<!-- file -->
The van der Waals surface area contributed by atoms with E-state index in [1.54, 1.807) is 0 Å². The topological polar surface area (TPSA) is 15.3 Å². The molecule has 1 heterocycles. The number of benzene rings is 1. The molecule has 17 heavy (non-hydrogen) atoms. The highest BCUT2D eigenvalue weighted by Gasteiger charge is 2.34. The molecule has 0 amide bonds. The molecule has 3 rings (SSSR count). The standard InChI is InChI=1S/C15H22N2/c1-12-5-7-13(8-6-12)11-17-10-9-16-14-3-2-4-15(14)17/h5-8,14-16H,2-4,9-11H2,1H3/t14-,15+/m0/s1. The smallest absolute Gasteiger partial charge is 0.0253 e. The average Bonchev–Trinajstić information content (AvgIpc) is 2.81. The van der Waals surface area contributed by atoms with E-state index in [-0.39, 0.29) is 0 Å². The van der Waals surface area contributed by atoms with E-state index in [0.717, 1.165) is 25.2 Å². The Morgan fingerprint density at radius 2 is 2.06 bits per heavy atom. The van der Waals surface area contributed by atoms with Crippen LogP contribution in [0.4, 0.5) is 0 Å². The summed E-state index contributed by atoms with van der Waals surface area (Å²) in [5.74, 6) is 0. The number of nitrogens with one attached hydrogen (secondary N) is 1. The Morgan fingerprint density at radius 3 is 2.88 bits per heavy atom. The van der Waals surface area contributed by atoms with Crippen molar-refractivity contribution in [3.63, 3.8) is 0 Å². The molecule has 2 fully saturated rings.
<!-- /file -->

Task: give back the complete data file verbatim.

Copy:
The van der Waals surface area contributed by atoms with E-state index in [1.54, 1.807) is 0 Å². The topological polar surface area (TPSA) is 15.3 Å². The molecule has 1 heterocycles. The number of benzene rings is 1. The molecule has 17 heavy (non-hydrogen) atoms. The highest BCUT2D eigenvalue weighted by Gasteiger charge is 2.34. The molecule has 0 amide bonds. The molecule has 3 rings (SSSR count). The standard InChI is InChI=1S/C15H22N2/c1-12-5-7-13(8-6-12)11-17-10-9-16-14-3-2-4-15(14)17/h5-8,14-16H,2-4,9-11H2,1H3/t14-,15+/m0/s1. The smallest absolute Gasteiger partial charge is 0.0253 e. The average Bonchev–Trinajstić information content (AvgIpc) is 2.81. The van der Waals surface area contributed by atoms with E-state index in [-0.39, 0.29) is 0 Å². The van der Waals surface area contributed by atoms with E-state index in [0.717, 1.165) is 25.2 Å². The Morgan fingerprint density at radius 2 is 2.06 bits per heavy atom. The van der Waals surface area contributed by atoms with Crippen LogP contribution in [0.4, 0.5) is 0 Å². The summed E-state index contributed by atoms with van der Waals surface area (Å²) in [5.74, 6) is 0. The number of nitrogens with one attached hydrogen (secondary N) is 1. The Morgan fingerprint density at radius 3 is 2.88 bits per heavy atom. The van der Waals surface area contributed by atoms with Crippen molar-refractivity contribution in [3.63, 3.8) is 0 Å². The molecule has 2 fully saturated rings.